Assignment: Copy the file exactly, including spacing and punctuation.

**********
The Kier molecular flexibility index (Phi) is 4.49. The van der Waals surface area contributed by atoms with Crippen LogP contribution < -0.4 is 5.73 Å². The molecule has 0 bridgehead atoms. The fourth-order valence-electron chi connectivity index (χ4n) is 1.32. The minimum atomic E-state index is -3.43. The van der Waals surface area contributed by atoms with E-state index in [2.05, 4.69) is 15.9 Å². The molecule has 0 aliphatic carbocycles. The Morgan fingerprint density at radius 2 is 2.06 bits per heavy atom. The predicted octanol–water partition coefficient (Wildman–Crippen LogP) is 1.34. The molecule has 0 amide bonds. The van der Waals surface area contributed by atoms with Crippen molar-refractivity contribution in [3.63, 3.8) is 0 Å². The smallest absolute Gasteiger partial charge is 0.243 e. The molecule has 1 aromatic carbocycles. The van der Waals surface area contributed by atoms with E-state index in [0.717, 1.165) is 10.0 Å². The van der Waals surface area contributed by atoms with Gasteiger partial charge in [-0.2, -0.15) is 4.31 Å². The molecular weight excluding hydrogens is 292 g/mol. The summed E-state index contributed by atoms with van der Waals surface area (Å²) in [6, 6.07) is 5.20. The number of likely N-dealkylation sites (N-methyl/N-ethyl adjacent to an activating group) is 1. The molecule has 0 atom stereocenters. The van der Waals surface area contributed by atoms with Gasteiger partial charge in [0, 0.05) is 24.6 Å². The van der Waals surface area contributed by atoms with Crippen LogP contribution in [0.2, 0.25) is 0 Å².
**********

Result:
The Kier molecular flexibility index (Phi) is 4.49. The van der Waals surface area contributed by atoms with Crippen LogP contribution < -0.4 is 5.73 Å². The molecule has 0 bridgehead atoms. The fourth-order valence-electron chi connectivity index (χ4n) is 1.32. The minimum atomic E-state index is -3.43. The van der Waals surface area contributed by atoms with E-state index in [2.05, 4.69) is 15.9 Å². The molecule has 0 aliphatic carbocycles. The Morgan fingerprint density at radius 2 is 2.06 bits per heavy atom. The predicted octanol–water partition coefficient (Wildman–Crippen LogP) is 1.34. The molecule has 0 amide bonds. The van der Waals surface area contributed by atoms with Crippen molar-refractivity contribution in [3.63, 3.8) is 0 Å². The smallest absolute Gasteiger partial charge is 0.243 e. The molecule has 1 aromatic carbocycles. The van der Waals surface area contributed by atoms with E-state index in [0.717, 1.165) is 10.0 Å². The van der Waals surface area contributed by atoms with Gasteiger partial charge in [-0.2, -0.15) is 4.31 Å². The molecular weight excluding hydrogens is 292 g/mol. The summed E-state index contributed by atoms with van der Waals surface area (Å²) in [6, 6.07) is 5.20. The number of likely N-dealkylation sites (N-methyl/N-ethyl adjacent to an activating group) is 1. The molecule has 0 atom stereocenters. The van der Waals surface area contributed by atoms with Gasteiger partial charge in [0, 0.05) is 24.6 Å². The van der Waals surface area contributed by atoms with Crippen LogP contribution in [0.2, 0.25) is 0 Å².